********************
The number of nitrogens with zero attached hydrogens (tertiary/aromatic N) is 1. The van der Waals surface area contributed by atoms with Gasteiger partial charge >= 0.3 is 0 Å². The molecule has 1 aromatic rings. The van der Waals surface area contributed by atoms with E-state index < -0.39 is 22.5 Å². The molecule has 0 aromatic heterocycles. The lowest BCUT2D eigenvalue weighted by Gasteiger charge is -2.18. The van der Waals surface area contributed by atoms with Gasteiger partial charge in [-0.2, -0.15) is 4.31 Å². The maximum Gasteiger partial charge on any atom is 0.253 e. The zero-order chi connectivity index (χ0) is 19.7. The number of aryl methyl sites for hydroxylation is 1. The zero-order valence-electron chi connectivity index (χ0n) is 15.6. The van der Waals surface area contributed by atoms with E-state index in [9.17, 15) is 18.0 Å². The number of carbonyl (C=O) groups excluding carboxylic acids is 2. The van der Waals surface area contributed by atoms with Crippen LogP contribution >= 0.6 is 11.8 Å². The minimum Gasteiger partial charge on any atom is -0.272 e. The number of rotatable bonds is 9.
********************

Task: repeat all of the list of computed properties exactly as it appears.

The number of nitrogens with zero attached hydrogens (tertiary/aromatic N) is 1. The van der Waals surface area contributed by atoms with Gasteiger partial charge >= 0.3 is 0 Å². The molecule has 1 aromatic rings. The van der Waals surface area contributed by atoms with E-state index < -0.39 is 22.5 Å². The molecule has 0 aromatic heterocycles. The lowest BCUT2D eigenvalue weighted by Gasteiger charge is -2.18. The van der Waals surface area contributed by atoms with Gasteiger partial charge in [-0.2, -0.15) is 4.31 Å². The maximum Gasteiger partial charge on any atom is 0.253 e. The zero-order chi connectivity index (χ0) is 19.7. The number of aryl methyl sites for hydroxylation is 1. The zero-order valence-electron chi connectivity index (χ0n) is 15.6. The van der Waals surface area contributed by atoms with E-state index in [9.17, 15) is 18.0 Å². The number of carbonyl (C=O) groups excluding carboxylic acids is 2. The van der Waals surface area contributed by atoms with Crippen LogP contribution >= 0.6 is 11.8 Å². The minimum Gasteiger partial charge on any atom is -0.272 e. The number of rotatable bonds is 9.